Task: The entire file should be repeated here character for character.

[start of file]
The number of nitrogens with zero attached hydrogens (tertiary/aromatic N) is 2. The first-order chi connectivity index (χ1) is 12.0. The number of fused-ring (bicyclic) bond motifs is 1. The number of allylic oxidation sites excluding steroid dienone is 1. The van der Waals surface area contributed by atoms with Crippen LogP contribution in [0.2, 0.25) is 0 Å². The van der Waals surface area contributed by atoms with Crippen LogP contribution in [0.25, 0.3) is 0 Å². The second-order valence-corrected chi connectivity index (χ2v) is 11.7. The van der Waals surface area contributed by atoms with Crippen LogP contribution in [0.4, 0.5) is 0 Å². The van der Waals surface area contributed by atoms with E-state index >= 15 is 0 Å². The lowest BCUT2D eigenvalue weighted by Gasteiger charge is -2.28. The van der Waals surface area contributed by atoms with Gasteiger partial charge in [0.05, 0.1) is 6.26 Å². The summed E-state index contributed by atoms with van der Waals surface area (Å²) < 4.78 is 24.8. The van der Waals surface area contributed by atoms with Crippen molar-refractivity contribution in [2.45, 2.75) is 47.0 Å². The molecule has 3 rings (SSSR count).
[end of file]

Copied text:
The number of nitrogens with zero attached hydrogens (tertiary/aromatic N) is 2. The first-order chi connectivity index (χ1) is 12.0. The number of fused-ring (bicyclic) bond motifs is 1. The number of allylic oxidation sites excluding steroid dienone is 1. The van der Waals surface area contributed by atoms with Crippen LogP contribution in [0.2, 0.25) is 0 Å². The van der Waals surface area contributed by atoms with Crippen LogP contribution in [0.25, 0.3) is 0 Å². The second-order valence-corrected chi connectivity index (χ2v) is 11.7. The van der Waals surface area contributed by atoms with Crippen LogP contribution in [0.4, 0.5) is 0 Å². The van der Waals surface area contributed by atoms with E-state index >= 15 is 0 Å². The lowest BCUT2D eigenvalue weighted by Gasteiger charge is -2.28. The van der Waals surface area contributed by atoms with Gasteiger partial charge in [0.05, 0.1) is 6.26 Å². The summed E-state index contributed by atoms with van der Waals surface area (Å²) < 4.78 is 24.8. The van der Waals surface area contributed by atoms with Crippen molar-refractivity contribution in [2.45, 2.75) is 47.0 Å². The molecule has 3 rings (SSSR count).